Beginners Guide to Apache HTTPD

Introduction To Apache HTTPD

Apache HTTPD is one of the most used web servers on the Internet. A web server is a daemon that speaks the http(s) protocol, a text-based protocol for sending and receiving objects over a network connection. The http protocol is sent over the wire in clear text, using port 80/TCP by default (though other ports can be used). There is also a TLS/SSL encrypted version of the protocol called https that uses port 443/TCP by default.

A basic http exchange has the client connecting to the server, and then requesting a resource using the GET command. Other commands like HEAD and POST exist, allowing clients to request just metadata for a resource, or send the server more information.

The following is an extract from a short http exchange:

GET /hello.html HTTP/1.1
User-Agent: Mozilla/5.0 (X11; Linux x86_64; rv:24.0) Gecko/20100101 Firefox/24.0
Accept: text/html,application/xhtml+xml,application/xml;q=0.9,*/*;q=0.8
Accept-Language: en-US,en;q=0.5
Accept-Encoding: gzip, deflate
Connection: keep-alive
Cache-Control: max-age=0

The client starts by requesting a resource (the GET command), and then follows up with some extra headers, telling the server what types of encoding it can accept, what language it would prefer, etc.The request is ended with an empty line.

HTTP/1.1 200 OK
Date: Tue, 27 May 2014 09:57:40 GMT
Server: Apache/2.4.6 (Red Hat) OpenSSL/1.0.1e-fips mod_wsgi/3.4 Python/2.7.5
Content-Length: 12
Keep-Alive: timeout=5, max=82
Connection: Keep-Alive
Content-Type: text/plain; charset=UTF-8
Hello World!

The server then replies with a status code (HTTP/1.1 200 OK), followed by a list of headers. The Content-Type header is a mandatory one, telling the client what type of content is being sent. After the headers are done, the server sends an empty line, followed by the requested content. The length of this content must match the length indicated in the Content-Length header.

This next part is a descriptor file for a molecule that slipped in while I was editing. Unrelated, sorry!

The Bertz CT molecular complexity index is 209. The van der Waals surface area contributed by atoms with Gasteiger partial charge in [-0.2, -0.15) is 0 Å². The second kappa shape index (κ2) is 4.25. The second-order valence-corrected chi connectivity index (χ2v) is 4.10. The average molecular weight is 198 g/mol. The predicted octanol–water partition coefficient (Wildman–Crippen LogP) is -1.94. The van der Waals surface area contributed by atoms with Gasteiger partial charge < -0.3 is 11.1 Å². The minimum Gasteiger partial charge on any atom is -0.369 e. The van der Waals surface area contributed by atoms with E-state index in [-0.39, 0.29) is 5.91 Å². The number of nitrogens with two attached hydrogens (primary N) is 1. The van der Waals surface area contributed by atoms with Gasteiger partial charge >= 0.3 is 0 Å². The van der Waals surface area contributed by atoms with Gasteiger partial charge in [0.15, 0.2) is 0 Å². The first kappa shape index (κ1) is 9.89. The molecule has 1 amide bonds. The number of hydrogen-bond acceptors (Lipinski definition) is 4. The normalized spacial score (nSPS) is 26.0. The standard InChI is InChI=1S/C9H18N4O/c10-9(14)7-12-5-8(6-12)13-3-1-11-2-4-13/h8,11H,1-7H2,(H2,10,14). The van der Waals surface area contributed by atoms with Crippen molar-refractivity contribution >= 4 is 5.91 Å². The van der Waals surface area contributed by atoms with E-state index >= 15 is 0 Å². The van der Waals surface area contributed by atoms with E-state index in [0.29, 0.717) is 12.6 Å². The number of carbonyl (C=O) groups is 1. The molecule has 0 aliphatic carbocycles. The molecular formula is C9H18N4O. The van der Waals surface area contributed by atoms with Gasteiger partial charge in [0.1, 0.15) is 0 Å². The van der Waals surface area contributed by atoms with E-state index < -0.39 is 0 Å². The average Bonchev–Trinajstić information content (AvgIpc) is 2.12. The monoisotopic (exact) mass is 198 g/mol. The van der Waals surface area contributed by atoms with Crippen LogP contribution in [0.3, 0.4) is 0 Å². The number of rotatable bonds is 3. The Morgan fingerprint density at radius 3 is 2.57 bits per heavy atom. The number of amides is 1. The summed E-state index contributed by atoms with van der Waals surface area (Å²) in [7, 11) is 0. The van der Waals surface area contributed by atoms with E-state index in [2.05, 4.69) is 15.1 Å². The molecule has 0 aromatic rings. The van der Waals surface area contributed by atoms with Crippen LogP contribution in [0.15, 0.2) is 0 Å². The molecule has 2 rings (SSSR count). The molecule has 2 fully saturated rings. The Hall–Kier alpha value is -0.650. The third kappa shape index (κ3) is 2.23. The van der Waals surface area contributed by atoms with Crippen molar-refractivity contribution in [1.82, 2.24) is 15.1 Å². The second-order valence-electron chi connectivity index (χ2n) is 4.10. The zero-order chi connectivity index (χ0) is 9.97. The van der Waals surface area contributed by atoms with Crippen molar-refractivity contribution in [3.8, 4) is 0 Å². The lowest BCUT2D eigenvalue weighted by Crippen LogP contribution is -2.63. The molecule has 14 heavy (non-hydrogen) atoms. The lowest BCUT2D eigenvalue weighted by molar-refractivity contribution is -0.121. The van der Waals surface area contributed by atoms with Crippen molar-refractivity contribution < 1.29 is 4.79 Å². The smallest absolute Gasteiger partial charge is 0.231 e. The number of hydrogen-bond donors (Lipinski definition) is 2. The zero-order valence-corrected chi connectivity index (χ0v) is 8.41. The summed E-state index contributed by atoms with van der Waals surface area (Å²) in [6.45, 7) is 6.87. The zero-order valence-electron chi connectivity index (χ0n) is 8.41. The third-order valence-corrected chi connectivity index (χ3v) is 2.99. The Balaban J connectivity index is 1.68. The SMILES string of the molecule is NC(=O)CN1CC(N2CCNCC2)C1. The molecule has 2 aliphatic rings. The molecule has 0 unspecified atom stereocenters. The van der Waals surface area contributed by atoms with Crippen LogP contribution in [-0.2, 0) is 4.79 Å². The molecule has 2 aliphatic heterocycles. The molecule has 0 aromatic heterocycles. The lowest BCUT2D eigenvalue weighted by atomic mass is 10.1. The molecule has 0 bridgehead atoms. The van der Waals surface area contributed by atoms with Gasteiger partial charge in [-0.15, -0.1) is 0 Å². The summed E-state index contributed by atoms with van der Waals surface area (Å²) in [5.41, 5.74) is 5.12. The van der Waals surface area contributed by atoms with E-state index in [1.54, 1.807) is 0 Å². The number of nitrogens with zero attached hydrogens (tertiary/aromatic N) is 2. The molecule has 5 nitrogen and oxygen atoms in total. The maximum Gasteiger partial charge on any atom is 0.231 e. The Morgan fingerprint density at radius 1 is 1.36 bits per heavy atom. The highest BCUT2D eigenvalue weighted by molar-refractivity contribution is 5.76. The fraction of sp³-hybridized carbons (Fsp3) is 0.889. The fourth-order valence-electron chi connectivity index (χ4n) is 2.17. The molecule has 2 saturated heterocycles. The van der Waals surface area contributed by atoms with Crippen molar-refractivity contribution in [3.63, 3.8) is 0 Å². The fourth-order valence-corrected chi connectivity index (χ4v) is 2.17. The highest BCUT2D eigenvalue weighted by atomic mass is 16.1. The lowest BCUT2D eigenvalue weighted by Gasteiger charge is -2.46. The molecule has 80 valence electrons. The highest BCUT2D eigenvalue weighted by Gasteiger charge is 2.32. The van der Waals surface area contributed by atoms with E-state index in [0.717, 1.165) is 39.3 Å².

While the http protocol seems easy at first, implementing all of the protocol—along with security measures, support for clients not adhering fully to the standard, and support for dynamically generated pages—is not an easy task. That is why most application developers do not write their own web servers, but instead write their applications to be run behind a web server like Apache HTTPD.

About Apache HTTPD

Apache HTTPD, sometimes just called “Apache” or httpd, implements a fully configurable and extendable web server with full http support. The functionality of httpd can be extended with modules, small pieces of code that plug into the main web server framework and extend its functionality.

On CentOS/RHEL 7 Apache HTTPD is provided in the httpd package. The web-server package group will install not only the httpd package itself but also the httpd-manual package. Once httpd-manual is installed, and the httpd.service service is started, the full Apache HTTPD manual is available on http://localhost/manual. This manual has a complete reference of all the configuration directives for httpd, along with examples. This makes it an invaluable resource while configuring httpd.

CentOS/RHEL 7 also ships an environment group called web-server-environment. This environment group pulls in the web-server group by default, but has a number of other groups, like backup tool and database clients, marked as optional. A default dependency of the httpd package is the httpd-tools package. This package includes tools to manipulate password maps and databases, tools to resolve IP addresses in log files to hostnames, and a tool (ab) to benchmark and stress-test web servers.

Basic Apache Httpd Configuration